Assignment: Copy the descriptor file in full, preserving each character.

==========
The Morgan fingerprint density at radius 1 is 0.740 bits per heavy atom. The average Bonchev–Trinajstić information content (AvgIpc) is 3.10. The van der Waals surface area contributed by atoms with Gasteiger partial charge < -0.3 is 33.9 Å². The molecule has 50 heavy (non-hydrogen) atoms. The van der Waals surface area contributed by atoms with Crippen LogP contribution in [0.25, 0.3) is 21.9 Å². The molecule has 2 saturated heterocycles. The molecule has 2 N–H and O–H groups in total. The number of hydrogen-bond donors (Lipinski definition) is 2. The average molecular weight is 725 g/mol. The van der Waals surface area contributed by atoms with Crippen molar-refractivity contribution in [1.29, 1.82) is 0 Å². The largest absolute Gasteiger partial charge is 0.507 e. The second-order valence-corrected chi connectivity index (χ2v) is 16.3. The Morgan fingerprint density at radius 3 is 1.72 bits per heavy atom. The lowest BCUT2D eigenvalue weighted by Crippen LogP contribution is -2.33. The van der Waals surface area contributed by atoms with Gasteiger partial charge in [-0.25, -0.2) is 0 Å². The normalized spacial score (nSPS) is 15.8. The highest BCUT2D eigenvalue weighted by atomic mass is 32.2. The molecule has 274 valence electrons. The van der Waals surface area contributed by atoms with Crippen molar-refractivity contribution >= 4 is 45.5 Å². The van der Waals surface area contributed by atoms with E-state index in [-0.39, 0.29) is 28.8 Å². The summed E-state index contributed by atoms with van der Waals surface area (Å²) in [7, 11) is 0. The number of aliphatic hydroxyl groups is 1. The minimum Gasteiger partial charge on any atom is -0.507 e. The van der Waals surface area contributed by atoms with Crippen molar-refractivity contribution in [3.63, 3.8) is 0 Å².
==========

The Morgan fingerprint density at radius 1 is 0.740 bits per heavy atom. The average Bonchev–Trinajstić information content (AvgIpc) is 3.10. The van der Waals surface area contributed by atoms with Gasteiger partial charge < -0.3 is 33.9 Å². The molecule has 50 heavy (non-hydrogen) atoms. The van der Waals surface area contributed by atoms with Crippen LogP contribution in [0.25, 0.3) is 21.9 Å². The molecule has 2 saturated heterocycles. The molecule has 2 N–H and O–H groups in total. The number of hydrogen-bond donors (Lipinski definition) is 2. The average molecular weight is 725 g/mol. The van der Waals surface area contributed by atoms with Crippen molar-refractivity contribution in [1.29, 1.82) is 0 Å². The largest absolute Gasteiger partial charge is 0.507 e. The second-order valence-corrected chi connectivity index (χ2v) is 16.3. The Morgan fingerprint density at radius 3 is 1.72 bits per heavy atom. The lowest BCUT2D eigenvalue weighted by Crippen LogP contribution is -2.33. The van der Waals surface area contributed by atoms with Gasteiger partial charge in [-0.25, -0.2) is 0 Å². The normalized spacial score (nSPS) is 15.8. The highest BCUT2D eigenvalue weighted by atomic mass is 32.2. The molecule has 274 valence electrons. The van der Waals surface area contributed by atoms with Crippen molar-refractivity contribution >= 4 is 45.5 Å². The van der Waals surface area contributed by atoms with E-state index in [-0.39, 0.29) is 28.8 Å². The summed E-state index contributed by atoms with van der Waals surface area (Å²) in [7, 11) is 0. The number of aliphatic hydroxyl groups is 1. The minimum Gasteiger partial charge on any atom is -0.507 e. The van der Waals surface area contributed by atoms with Crippen molar-refractivity contribution in [3.63, 3.8) is 0 Å².